PONO CEO’s High-Res Lowdown
The word “pono,” you may know, is Hawaiian for “righteous.” The player was created by Neil Young, who wants to “rescue an art form” from the throes of sonically degrading MP3 and the limitations of Red Book CD sound.
John framed his talk by saying, “The big picture is better music for the masses.” He also noted that all the advance auditions of PONO have only given us a taste of the final product, because “30% more engineering is going into it before it’s released in July or August.” That engineering, as you may know from other interviews with Hamm, includes contributions from Ayre’s Charlie Hansen.
John explained that Neil first approached record labels 2½ years ago, when everything was in transition, streaming was emerging, and no one was clear as to what their new business model would be. It was then that he proposed a high-resolution antidote to MP3, and a portable player that would bring the music to them.
“This is an artist-driven movement,” said John. “Neil created PONO to communicate the emotion the artist meant for you to feel. We intend to sell the player for the least possible price we can for now.”
John Hamm called PONO’s recently closed, remarkably successful Kickstarter campaign “a very democratic outreach to get the word out.” With 18,000 backers, $6.2 million raised (half of which will go toward manufacturing PONO players, and the other half toward “bringing up the quality of the PONO site,” and 15,000 units pre-sold, PONO now has 15,000 evangelists spreading the word. “The bottom line is getting quality music to the people,” he said.
After word of PONO and its Kickstarter campaign first got out, one thing that threw John for a loop was the volume and intensity of the naysayers. For several weeks, he attempted to engage them, until he realized that all the arguing in the world would not make a bit of difference. Instead, he concentrated on spreading the word among people who understand that hi-resolution recording and playback make a difference.
John sees 24/48 as a baseline starting point for hi-resolution. Warner, which began started archiving its projects in 24/192 five years ago, currently offers the most hi-res content of any label. PONO is now giving other labels a reason to follow suit. The PONO player is completely open; it will play music from multiple sources, including personal collections, in all different formats. You will not have to buy music exclusively from the PONO store in order to be able to play it on PONO.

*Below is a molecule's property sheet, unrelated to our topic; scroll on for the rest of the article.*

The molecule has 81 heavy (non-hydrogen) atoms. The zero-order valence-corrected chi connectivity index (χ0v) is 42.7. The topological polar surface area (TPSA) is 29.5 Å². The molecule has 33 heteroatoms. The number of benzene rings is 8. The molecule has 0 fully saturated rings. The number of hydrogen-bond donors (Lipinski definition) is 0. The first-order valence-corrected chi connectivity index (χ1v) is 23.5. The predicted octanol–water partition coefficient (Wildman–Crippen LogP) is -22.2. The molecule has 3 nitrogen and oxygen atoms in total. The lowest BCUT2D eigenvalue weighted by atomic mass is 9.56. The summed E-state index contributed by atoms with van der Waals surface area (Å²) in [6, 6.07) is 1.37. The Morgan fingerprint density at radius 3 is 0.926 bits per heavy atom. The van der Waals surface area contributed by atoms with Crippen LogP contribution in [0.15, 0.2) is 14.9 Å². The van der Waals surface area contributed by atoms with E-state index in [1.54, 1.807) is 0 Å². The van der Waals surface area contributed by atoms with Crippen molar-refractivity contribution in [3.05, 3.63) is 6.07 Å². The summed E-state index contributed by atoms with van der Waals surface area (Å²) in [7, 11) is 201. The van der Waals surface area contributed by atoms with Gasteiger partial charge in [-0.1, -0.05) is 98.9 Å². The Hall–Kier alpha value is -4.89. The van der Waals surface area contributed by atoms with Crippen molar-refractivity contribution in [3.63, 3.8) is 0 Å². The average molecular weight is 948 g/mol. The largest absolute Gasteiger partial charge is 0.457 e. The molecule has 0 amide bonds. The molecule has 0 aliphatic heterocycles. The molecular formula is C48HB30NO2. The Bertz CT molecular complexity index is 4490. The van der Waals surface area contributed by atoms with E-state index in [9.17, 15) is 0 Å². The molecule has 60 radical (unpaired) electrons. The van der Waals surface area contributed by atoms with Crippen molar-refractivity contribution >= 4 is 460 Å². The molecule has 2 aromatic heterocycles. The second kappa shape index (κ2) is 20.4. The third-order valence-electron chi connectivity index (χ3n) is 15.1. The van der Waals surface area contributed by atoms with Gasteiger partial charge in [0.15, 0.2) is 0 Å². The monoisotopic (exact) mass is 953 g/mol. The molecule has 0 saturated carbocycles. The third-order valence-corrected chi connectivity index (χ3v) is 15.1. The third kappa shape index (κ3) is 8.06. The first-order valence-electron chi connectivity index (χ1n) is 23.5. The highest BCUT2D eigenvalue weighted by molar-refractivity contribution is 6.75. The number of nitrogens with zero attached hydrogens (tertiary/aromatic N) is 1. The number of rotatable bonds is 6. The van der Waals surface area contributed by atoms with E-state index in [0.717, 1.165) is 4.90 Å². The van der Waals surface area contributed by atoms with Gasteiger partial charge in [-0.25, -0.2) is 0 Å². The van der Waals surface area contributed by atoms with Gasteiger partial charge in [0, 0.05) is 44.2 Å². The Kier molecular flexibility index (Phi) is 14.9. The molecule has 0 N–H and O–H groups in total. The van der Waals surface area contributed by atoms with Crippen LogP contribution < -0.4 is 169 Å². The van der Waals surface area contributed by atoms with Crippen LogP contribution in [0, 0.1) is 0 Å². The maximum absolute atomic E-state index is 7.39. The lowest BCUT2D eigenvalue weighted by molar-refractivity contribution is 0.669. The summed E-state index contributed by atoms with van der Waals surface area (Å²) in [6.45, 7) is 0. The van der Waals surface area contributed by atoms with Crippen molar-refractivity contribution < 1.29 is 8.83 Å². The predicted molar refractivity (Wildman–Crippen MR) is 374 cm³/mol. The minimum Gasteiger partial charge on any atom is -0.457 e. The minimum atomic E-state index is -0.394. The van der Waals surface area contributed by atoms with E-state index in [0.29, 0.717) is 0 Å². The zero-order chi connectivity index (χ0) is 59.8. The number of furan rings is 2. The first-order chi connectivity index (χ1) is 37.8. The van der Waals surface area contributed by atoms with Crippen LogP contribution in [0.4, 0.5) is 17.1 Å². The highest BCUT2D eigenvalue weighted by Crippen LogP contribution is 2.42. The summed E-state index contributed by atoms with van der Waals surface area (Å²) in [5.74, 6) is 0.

Even as John gave ample credit to the Chesky brothers’ HDTracks venture, he also made clear, both during the talk and in a private chat afterwards, that PONO’s own store is poised to offer some of the same material and much more in multiple genres, including classical, sourced from masters. “We think our 44.1 content will sound better than that ripped from CDs,” he said. “We will not remaster or remix. All content will be signed off by the artists. We plan to deliver the finest digital sound you can get. We care about provenance and the chain of custody.
“A lot of independent artists have come to us, including Fleetwood Mac, asking how they can be part of the PONO hi-resolution movement. We plan to tell them, if you want to play on PONO, here’s how you should record and how you should master.”
By the time John Hamm’s AXPONA talk had ended, I came away hungry for the finished product. I know that a lot of people have greeted PONO with a mixture of anticipation and skepticism. While an open-minded critical approach is always a healthy thing, I see every reason for optimism, and no cause for outright dismissal.
It’s clear from everything Neil Young and John Hamm have said and done so far that they truly see PONO as a collective movement of artists to get better, emotionally truthful sound to those who love music and want to hear it as its creators wish it to be heard. Unless you hate Neil Young and his music, and resent his financial success, or wish the player would retail for $199 rather than the projected $399, what’s there to complain about?
As to how PONO’s sound will compare with units from Astell&Kern and other companies, stay tuned.